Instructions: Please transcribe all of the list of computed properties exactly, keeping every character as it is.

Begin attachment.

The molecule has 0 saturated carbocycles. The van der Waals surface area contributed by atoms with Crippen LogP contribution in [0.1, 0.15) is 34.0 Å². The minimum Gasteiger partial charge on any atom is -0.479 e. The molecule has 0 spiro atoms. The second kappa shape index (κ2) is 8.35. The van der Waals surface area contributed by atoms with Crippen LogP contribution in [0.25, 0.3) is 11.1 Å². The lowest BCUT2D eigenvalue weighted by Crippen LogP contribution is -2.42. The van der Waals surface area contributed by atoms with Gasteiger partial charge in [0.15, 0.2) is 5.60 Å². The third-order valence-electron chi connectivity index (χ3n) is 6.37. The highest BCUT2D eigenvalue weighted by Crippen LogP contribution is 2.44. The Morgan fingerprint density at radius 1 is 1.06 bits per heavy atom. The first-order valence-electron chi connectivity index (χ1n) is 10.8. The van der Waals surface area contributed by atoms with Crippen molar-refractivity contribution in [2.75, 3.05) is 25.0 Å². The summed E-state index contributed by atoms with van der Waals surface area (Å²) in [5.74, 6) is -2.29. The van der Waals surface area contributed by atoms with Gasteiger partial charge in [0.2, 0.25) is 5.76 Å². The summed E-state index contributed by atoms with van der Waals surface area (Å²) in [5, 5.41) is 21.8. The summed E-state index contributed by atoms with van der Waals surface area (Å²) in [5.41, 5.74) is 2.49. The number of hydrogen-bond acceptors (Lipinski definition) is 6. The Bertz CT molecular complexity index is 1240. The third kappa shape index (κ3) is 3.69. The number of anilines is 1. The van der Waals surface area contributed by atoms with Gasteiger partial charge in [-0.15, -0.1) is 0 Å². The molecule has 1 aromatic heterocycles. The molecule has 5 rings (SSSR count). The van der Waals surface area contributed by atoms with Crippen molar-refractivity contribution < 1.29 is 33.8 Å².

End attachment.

The molecule has 0 saturated carbocycles. The van der Waals surface area contributed by atoms with Crippen LogP contribution in [0.1, 0.15) is 34.0 Å². The minimum Gasteiger partial charge on any atom is -0.479 e. The molecule has 0 spiro atoms. The second kappa shape index (κ2) is 8.35. The van der Waals surface area contributed by atoms with Crippen LogP contribution in [0.25, 0.3) is 11.1 Å². The lowest BCUT2D eigenvalue weighted by Crippen LogP contribution is -2.42. The van der Waals surface area contributed by atoms with Gasteiger partial charge in [0.15, 0.2) is 5.60 Å². The third-order valence-electron chi connectivity index (χ3n) is 6.37. The highest BCUT2D eigenvalue weighted by Crippen LogP contribution is 2.44. The Morgan fingerprint density at radius 1 is 1.06 bits per heavy atom. The first-order valence-electron chi connectivity index (χ1n) is 10.8. The van der Waals surface area contributed by atoms with Crippen molar-refractivity contribution in [2.75, 3.05) is 25.0 Å². The summed E-state index contributed by atoms with van der Waals surface area (Å²) in [5.74, 6) is -2.29. The van der Waals surface area contributed by atoms with Gasteiger partial charge in [0.2, 0.25) is 5.76 Å². The summed E-state index contributed by atoms with van der Waals surface area (Å²) in [5, 5.41) is 21.8. The summed E-state index contributed by atoms with van der Waals surface area (Å²) in [5.41, 5.74) is 2.49. The number of hydrogen-bond acceptors (Lipinski definition) is 6. The Bertz CT molecular complexity index is 1240. The third kappa shape index (κ3) is 3.69. The number of anilines is 1. The van der Waals surface area contributed by atoms with Gasteiger partial charge in [-0.15, -0.1) is 0 Å². The molecule has 1 aromatic heterocycles. The molecule has 5 rings (SSSR count). The van der Waals surface area contributed by atoms with Crippen molar-refractivity contribution < 1.29 is 33.8 Å².